To reiterate the big deal regarding health insurance, the 23% deduction would mean that people who purchase ACA plans will now qualify for larger tax credits, or in some cases qualify for tax credits for the first time. For example, a family of 3 with $100k of pass-through income would ordinarily not receive any premium tax credits, but if this becomes law, then that family's income would be reduced to $77k and they would qualify.

Do I understand this correctly? I would love a confirmation because I find it hard to believe that the GOP would do anything to increase ACA spending!

The 23% is applied to either passthrough income or taxable income... so in your example, because of deductions the taxable income would be less than $77K.

Also, I think the question about ACA-related credits is impossible to answer at this point. Maybe I missed that in my reading. But I would not be surprised if the 23% deduction is ignored for that purpose. (The 23% deduction is ignored for other taxes and credits. E.g., self-employment taxes.)
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SeattleCPA

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Re: Pass-through business deduction
« Reply #6 on: December 04, 2017, 01:19:09 PM »
Essentially all 1099 employees should try to incorporate into a pass-through corporation then, right?

I'm going to see about doing this once I'm in practice as a surgeon. I think a lot of people can sneak under the $250k limit with maxing employee and employer-side contributions to a 401(k).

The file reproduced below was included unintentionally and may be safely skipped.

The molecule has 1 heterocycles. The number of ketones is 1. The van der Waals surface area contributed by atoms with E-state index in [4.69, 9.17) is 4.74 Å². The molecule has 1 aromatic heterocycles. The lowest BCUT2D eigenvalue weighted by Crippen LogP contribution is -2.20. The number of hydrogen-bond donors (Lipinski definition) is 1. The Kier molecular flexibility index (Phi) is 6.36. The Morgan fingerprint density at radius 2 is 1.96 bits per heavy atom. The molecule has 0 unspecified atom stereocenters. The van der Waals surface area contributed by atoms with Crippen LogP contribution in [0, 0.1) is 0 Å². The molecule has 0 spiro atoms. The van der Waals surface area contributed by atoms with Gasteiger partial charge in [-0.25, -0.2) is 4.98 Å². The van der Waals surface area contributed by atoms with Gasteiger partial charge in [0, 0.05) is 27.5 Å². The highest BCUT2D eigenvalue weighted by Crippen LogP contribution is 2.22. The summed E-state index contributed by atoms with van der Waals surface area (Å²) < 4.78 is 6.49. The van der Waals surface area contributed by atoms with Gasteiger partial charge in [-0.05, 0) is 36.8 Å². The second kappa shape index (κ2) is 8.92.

At first, because I missed a little paragraph, I thought you would need to set up a corp to get the wages which plug into the 23% deduction's calculations... but actually that won't matter to you. If your taxable income is less than $250K, you won't be subjected to the W2 wages limitation... and you won't be disqualified because you're in a specified service activity.
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Abe

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Re: Pass-through business deduction
« Reply #7 on: December 04, 2017, 09:31:08 PM »
Awesome. I can't wait until someone in Congress whines "but those are the wrong rich people we wanted to give free money to!"

TaronM

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Re: Pass-through business deduction
« Reply #8 on: December 05, 2017, 11:45:09 AM »
I came here wondering the same thing - is the pass-through deduction "above the line", affecting AGI, or "below the line", only affecting final tax bill?  Above-the-line deduction would also potentially lower MAGI which is used for ACA credits (among other things).  And we're sure it doesn't affect self-employment tax then?  So below-the-line sounds like.